Latkes With A Side Of The Lord

Posted on 12/12/2013 by




Messianic Jews, also known as Hebrew Christians, hand out latkes and sufganiyot at the University of Maryland, College Park.

 

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By Associated Press

University of Maryland, College Park students received unexpected Chanukah presents this year in the form of free latkes and sufganyot outside of the student union. But these treats came with a side order of Jesus.

The table, erected last week, was being run by Chosen People Ministries, a group of messianic Jews and gentiles that aim to spread the word of Jesus to the Jewish people.

“My Judaism, I don’t think is very different from most, except for the Jesus [part],” said Ryan Karp, the group’s director of campus ministries.

Karp was an unwelcome presence for many Jewish students, as well as Maryland Hillel, who were alerted the group was coming to campus by Jews for Judaism.

“My belief is that these anti-Jewish missionaries are preying on vulnerable Jews, Jews who are disconnected,” said Rabbi Ari Israel, director of Maryland Hillel.

Hillel got the word out to students by contacting leaders of student groups and is working with its network of interfaith clergy and university administrators to unite in opposition to the group.

Ruth Guggenheim, director of Jews for Judaism, said groups like Chosen People Ministries look for impressionable young people to whom they can promote their ideas, even though they know they’re being deceptive. She said Chosen People is gearing up for a much larger campaign.

“We call them spiritual predators,” Guggenheim said.  Israel said students were disturbed and upset by the group’s presence.

“They claim that they’re Jewish, but they don’t know what Judaism is, or their type of Judaism is not the type of Judaism we practice,” said junior Debi Goldschlag. “It’s kind of false advertising.”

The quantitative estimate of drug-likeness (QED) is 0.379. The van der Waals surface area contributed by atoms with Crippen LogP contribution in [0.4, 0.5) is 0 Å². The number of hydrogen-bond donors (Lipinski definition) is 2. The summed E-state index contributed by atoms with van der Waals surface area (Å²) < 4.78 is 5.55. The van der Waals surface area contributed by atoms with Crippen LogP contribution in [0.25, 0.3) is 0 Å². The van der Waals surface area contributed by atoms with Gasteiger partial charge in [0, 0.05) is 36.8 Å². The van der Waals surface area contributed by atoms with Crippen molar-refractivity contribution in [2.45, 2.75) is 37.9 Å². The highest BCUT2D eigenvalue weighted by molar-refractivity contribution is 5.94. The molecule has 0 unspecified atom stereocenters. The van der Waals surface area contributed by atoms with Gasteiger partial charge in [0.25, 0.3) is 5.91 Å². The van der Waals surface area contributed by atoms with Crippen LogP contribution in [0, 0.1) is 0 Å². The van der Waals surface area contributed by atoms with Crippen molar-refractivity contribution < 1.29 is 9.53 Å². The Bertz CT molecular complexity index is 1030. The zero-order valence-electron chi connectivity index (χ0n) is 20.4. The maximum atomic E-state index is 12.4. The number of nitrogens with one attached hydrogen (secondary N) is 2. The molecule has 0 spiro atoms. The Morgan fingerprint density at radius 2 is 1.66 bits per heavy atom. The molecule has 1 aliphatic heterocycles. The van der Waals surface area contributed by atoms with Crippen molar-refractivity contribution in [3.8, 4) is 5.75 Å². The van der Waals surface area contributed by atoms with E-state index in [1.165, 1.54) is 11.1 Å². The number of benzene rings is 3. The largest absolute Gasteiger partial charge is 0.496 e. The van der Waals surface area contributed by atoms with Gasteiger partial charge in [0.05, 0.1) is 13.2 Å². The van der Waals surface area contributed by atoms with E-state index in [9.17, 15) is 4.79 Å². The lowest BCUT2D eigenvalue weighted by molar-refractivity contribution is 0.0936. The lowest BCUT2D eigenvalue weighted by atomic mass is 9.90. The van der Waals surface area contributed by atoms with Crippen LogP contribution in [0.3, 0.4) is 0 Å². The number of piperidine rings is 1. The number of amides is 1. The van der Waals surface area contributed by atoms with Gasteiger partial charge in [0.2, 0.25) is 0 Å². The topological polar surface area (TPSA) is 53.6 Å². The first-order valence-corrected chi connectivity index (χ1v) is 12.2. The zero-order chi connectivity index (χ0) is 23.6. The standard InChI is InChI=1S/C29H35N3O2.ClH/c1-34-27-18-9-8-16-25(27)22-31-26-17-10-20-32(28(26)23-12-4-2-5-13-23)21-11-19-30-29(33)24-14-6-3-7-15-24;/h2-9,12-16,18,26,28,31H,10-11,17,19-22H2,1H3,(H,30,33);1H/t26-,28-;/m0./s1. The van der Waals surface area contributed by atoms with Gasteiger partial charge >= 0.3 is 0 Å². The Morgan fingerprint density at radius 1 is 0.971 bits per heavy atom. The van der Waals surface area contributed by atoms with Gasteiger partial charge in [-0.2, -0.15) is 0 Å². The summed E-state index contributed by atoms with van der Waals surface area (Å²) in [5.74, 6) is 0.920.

Goldschlag, who grew up in Silver Spring and attended the Melvin J. Berman Hebrew Academy in Rockville, thought she’d never see Messianic Jews on her college campus.

Talya Janus, a freshman, was also surprised to see the group, and worried that fellow students who are less secure in their spirituality may gravitate in its direction.

She and a friend ate the latkes and walked away, then bumped into Rabbi Israel, who was taking a photo of the setup.

Janus said, “Right after we ate the food, he said, ‘The problem isn’t that you just ate a non-kosher latke from a missionary. You’re not the ones I’m worried about, it’s those on the cusp of Judaism.’”

Karp defends his methods and his beliefs, and said he is promoting Jewish ideas, simply presenting information and asking questions.

Growing up in Washington, D.C., the son of a Jewish father and Christian mother, Karp celebrated major holidays on both sides in cultural, not religious, ways. His father started studying the Bible when Karp was 10 years old, soon adopting the belief that Jesus is his messiah. Karp followed suit when he was 11.

After falling into depression during college, Karp decided to start over by taking a trip, and traveled to Israel on a Taglit trip with students from Maryland and Virginia colleges. What happened on that trip is what inspired him to do what he does now.

Karp spoke briefly about Jesus, who he calls Yeshua, on Shabbat. Later in the trip, someone wound up screaming and cursing at him after asking why he thought Jesus was the messiah. After meeting with the trip leaders that night, he was sent home, brokenhearted for his people, he said.

“The most famous Jew who ever lived was somehow a very clear issue that somehow separated me from my people,” Karp said. “I also knew what he did in my life. … I wanted people to know about him. They could have the freedom I have, they could have the joy I have.”

He started working for Chosen People Ministries in New York, where he met his wife Jessica. They recently relocated to the D.C.-area to work on college campuses. He plans to be on the College Park campus multiple times a week, and hopes to work on other area college campuses as well.

“We’re presenting evidence that people can think about if they want,” Karp said. “I would never want to force anything. Everybody can make their own choices.”

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